My name was called, and Peter led me to the starting line to give me some final words of encouragement. I joined the four fellow runners in my heat, each of whom would be following a different course. They were staring at their maps like a quartet of bloodthirsty high-schoolers hungry to begin the SATs. The starting clock sounded with a loud beep, and I saw four vivid streaks of color cross the starting line and disappear into the woods. I looked at my map one more time, noting a bright “this is where you are” dot. Gripping my compass for dear life, I scurried into Aggebo Hegn.
Before I knew it, I was talking to myself: “OK, path on right, path on right, path on right. There. OK, next: ravine. Ravine… ravine… there. All right. That means a checkpoint should be right… over… there?”
I picked my way through the damp forest for what seemed like ages. Eventually, I stumbled across a dense patch of ferns and spotted it—my first checkpoint! I timidly inserted my electric chip into the box and heard a beep beep as the machine relayed my data to the judges. Alone, with no one to share my joy, I pressed on.
The points were scattered across my map in a colorful array of dots, set against orange and green backdrops (fields and tree groves). There were also wavy red lines indicating elevation. At the map’s northern extreme was a paved roadway, and on the western extreme, a pasture that Peter had warned me about. “Do not climb the fence surrounding the pasture,” he had said.
“Because there are bulls in there. It is very dangerous.”
Amazingly, I eventually found the next checkpoint. To my further amazement, one by one, I proceeded to find the rest. They were sunk in gullies, concealed in gnarled roots and thick underbrush, tucked at the edges of clearings, and buried in vegetation at the banks of marshes. My chip beeped harmoniously in each metal box. Finally, I passed my chip through the receiver at point 14 and headed for the finish line. My shoes were soaked and my shirt was ripped, but as I crossed the line, I was thoroughly, utterly exhilarated.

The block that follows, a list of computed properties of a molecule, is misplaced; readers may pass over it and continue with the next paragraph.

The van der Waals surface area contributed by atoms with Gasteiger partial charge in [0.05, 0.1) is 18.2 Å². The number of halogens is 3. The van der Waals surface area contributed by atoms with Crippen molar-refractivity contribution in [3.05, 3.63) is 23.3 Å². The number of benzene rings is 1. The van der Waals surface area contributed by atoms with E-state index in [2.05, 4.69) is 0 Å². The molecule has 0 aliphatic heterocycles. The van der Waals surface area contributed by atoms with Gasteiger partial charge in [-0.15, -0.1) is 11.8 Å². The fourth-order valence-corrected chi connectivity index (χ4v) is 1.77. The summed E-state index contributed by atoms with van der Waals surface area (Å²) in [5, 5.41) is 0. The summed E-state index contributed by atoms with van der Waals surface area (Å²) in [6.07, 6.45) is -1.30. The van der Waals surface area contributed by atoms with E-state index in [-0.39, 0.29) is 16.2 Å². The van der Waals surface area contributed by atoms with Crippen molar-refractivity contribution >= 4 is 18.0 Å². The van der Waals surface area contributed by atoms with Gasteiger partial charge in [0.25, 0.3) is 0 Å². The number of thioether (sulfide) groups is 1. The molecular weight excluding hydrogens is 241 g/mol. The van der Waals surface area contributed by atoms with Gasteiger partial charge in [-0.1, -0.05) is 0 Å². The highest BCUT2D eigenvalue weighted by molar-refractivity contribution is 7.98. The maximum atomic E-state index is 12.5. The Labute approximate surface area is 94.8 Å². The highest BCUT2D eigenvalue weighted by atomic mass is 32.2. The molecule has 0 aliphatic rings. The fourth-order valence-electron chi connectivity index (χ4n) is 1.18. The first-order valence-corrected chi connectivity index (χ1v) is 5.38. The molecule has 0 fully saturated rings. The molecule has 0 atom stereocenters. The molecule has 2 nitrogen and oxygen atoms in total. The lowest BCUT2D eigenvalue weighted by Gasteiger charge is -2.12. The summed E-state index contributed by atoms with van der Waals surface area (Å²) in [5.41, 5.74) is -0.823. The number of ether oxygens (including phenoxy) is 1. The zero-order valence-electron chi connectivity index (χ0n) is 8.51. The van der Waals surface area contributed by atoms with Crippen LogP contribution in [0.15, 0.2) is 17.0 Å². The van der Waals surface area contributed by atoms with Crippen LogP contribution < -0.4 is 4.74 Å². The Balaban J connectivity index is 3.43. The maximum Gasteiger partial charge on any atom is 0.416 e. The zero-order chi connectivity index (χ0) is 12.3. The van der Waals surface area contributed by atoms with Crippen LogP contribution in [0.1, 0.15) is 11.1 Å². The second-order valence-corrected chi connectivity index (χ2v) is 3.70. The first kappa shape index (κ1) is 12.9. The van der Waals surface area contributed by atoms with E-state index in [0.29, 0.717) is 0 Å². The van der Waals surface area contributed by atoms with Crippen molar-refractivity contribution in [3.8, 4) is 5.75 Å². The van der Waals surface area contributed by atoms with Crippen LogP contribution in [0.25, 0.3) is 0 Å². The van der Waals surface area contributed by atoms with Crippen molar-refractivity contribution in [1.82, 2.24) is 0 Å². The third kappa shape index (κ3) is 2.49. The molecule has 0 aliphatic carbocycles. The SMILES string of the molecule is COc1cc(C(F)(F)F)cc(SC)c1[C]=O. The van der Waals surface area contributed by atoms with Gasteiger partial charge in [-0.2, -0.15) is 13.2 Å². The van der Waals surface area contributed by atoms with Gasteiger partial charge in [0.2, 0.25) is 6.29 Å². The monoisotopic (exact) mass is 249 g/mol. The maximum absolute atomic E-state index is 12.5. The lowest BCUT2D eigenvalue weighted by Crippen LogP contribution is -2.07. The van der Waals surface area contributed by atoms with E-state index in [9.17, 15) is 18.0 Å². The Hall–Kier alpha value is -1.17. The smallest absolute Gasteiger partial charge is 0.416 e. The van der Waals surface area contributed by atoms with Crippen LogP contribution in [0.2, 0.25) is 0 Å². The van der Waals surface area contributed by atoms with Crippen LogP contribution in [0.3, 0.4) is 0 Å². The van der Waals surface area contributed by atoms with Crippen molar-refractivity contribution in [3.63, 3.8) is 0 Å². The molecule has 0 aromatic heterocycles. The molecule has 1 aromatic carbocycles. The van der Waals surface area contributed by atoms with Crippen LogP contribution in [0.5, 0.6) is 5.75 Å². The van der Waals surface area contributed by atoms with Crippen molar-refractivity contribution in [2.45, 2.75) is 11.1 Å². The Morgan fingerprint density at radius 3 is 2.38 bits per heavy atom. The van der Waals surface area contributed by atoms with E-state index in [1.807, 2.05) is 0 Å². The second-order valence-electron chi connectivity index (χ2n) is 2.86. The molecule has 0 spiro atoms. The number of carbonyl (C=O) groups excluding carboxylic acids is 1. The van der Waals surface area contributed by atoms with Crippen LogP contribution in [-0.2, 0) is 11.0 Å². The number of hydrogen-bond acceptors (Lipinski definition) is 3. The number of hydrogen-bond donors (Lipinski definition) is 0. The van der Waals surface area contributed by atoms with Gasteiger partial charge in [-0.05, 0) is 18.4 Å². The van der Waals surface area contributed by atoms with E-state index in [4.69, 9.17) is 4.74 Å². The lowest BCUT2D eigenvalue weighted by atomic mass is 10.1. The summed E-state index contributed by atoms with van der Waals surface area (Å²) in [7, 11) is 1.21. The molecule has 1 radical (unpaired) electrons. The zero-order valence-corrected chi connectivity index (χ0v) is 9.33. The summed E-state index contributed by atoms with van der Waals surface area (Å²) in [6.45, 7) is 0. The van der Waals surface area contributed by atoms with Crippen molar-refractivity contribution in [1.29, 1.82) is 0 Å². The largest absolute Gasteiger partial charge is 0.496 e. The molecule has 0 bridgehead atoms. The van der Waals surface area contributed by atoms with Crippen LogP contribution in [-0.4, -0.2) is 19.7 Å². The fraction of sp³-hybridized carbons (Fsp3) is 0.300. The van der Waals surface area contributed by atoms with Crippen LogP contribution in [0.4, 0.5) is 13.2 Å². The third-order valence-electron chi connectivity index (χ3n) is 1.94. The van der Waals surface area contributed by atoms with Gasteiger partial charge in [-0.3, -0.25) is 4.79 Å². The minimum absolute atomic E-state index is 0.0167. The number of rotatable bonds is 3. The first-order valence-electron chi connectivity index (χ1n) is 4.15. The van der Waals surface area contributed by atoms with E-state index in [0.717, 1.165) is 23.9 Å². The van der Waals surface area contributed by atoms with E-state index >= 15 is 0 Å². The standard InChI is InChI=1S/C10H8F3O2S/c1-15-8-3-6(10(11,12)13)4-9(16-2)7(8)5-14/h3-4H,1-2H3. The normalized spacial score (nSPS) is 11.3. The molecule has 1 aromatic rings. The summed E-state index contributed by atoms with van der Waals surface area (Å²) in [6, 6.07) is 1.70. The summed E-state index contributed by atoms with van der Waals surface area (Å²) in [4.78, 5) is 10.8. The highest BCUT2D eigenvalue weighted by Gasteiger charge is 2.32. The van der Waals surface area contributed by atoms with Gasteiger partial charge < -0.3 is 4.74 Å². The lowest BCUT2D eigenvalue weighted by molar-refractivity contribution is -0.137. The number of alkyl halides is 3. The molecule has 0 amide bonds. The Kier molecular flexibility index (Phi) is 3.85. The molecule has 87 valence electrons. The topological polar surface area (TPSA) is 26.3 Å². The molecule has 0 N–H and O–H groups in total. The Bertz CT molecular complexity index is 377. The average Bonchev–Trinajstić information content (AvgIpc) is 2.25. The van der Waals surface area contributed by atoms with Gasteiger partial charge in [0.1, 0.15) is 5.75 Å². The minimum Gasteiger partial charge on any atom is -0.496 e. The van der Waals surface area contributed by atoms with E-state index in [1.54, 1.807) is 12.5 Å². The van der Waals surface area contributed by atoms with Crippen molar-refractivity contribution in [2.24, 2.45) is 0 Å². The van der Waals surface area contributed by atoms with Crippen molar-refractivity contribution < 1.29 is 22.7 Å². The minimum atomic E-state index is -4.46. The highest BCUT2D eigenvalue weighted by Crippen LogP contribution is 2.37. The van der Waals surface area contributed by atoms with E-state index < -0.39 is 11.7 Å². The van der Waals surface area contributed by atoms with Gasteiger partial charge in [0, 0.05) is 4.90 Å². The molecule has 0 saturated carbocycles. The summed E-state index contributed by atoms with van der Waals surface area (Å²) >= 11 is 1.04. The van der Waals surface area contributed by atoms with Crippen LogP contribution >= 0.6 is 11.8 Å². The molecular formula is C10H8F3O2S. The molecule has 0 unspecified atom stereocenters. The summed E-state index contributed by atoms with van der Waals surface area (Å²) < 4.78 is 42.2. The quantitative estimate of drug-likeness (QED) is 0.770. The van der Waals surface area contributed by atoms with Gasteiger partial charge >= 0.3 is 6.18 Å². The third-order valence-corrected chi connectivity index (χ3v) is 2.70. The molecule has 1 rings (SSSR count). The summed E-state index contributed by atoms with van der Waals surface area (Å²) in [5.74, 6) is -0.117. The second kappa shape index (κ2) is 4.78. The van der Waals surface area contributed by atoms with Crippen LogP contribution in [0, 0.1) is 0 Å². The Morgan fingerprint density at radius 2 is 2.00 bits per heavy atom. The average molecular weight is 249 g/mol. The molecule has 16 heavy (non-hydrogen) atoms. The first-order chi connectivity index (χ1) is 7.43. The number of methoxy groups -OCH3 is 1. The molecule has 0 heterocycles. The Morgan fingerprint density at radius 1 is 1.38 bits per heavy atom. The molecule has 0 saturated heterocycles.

I handed my time card to the judges and was unceremoniously given my final time: 53 minutes, one second. Fifty-three minutes, one second! I had finished in under an hour! I soon found Peter, covered in sweat and wiping the rain from his glasses, and proudly displayed my time: “Ohhh,” he said. “Fifty-three minutes. Well, it was a rather difficult course.”
As times were collected and posted on a large bulletin board nearby, I understood his lack of enthusiasm. My finger slid from the top times—just above 20 minutes—down and down until I reached the very bottom. There I was: third to last place in the “children, seniors, and newcomers” group. I had beaten a 12-year-old, and someone named Bjarke who never showed.
With that, as quickly as it had begun, my orienteering career came to a close. Ever since that fateful weekend, my fellow Americans enjoy harassing me when we get lost on the streets of Copenhagen, nudging me and proclaiming, “Let the Orienteering King lead the way!” But I just smile. Because deep down, I know that I spent my finest hour here in Denmark—no, strike that, my finest 53 minutes and one second, thank you very much—utterly lost in the woods of Aggebo Hegn.